duPont: Is Manual High School’s namesake tainting its legacy?


Brennan Eberwine

The legacy of the DuPont chemical company potentially casts a shadow over Manual, with decades of discrimination and pollution. Graphic by Brennan Eberwine

Brennan Eberwine

In dreary late January, I did something I had never done before and took the Ralph Avenue exit off Interstate 264. I drove along the Ohio riverfront before heading into the southwest corner of the city, using Louisville’s highways that form rings around the city. These highways take residents easily from east to west and north to south, converging downtown in a tangle of roads colloquially referred to as “spaghetti junction” that act as a magnet for traffic in the mornings. But many Louisvillians most likely don’t take the Ralph Avenue exit. The off-ramp reveals a road with modest houses, some sporting signs in the yard reading “PROUD UNION HOME” and businesses with gravel parking lots. At the end of Ralph is the intersection with Camp Ground Road, and a sprawling industrial complex. Straight ahead a brick sign reads “DUPONT” and “CHEMOURS” in branded fonts.

The leafless trees foregrounding the overcast sky with plumes of smoke rising from the plant unnerved me. I kept on asking myself: “why am I here?” The obvious reason was that this used to be the site of DuPont’s neoprene rubber manufacturing facility, one of the biggest and oldest before shutting down in 2009 without fanfare. I wasn’t particularly interested in how rubber was made, but instead wanted to connect the dots between the looming smokestacks and the ornate school in Old Louisville that I go into almost every day.

Decades ago, a graduate from duPont Manual High School may have ended up working at the DuPont plant. It was originally dedicated to working class Louisvillians learning trades, but was transformed in the 1980s into a specialized magnet high school with programs unavailable anywhere else, eventually becoming the best high school in Kentucky. 

Both the plant and the school share the common “duPont” (the company capitalizes the “D”). The name is plastered on our lanyards, agendas and diplomas.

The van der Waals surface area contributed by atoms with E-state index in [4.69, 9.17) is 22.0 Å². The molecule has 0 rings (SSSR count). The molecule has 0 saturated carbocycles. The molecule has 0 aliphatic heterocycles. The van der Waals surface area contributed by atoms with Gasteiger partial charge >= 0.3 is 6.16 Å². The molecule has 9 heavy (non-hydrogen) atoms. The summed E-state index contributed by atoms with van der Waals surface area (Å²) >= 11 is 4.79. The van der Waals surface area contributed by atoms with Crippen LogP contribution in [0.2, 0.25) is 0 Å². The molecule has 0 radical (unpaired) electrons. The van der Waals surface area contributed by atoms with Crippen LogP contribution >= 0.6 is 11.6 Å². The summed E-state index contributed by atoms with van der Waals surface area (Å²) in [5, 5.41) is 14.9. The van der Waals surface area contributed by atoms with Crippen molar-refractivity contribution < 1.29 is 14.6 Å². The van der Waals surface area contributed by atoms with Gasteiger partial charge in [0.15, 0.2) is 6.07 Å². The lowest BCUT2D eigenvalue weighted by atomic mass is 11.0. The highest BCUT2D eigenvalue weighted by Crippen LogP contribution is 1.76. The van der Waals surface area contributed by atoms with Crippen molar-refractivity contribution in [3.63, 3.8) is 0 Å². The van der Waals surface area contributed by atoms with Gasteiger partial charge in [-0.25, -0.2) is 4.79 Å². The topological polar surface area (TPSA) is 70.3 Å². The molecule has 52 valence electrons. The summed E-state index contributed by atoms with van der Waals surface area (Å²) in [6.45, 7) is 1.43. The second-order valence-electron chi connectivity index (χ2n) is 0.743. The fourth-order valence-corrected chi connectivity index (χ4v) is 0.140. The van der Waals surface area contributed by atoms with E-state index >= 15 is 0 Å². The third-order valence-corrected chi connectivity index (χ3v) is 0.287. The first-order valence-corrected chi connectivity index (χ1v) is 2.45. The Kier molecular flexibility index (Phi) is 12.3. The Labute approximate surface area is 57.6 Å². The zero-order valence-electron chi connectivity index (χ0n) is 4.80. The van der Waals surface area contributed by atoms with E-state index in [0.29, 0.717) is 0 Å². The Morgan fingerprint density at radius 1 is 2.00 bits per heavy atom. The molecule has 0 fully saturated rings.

Every year students pour into duPont Manual’s gymnasium for pep rallies to beat our perennial foe, Louisville Male High School (without much success in recent years), and repeat chants and cheers showing our Ram spirit. One popular cheer involves half the gym saying “duuuuuuuuPont” and the other responding “Mannnnnualllll.”

Very few, if any, in the stands know much about the significance of this name to Louisville and the United States. I knew very little about the name myself besides a passing connection to the megacorporation. But the story of the duPont family, their company and the city of Louisville cross paths and intertwine.


“A Splendid Gift”

On the corner of Brook and Oak Street among the Victorian mansions, a large crowd gathered at a brand-new brick school on May 1, 1892. The early spring weather finally shone onto the building after days of gloom over the city. Louisvillians packed into the building to hear speakers at the dedication of this brand new school for boys to learn manual training. The first class of boys attending were forced to sit in an adjoining room due to the size of the crowd attending the opening. The elite industrialists, famed and revered in Louisville society, were also present, including William Richardson Belknap, John M. Dunlap and the peculiar scion responsible for the school’s founding: Alfred Victor duPont.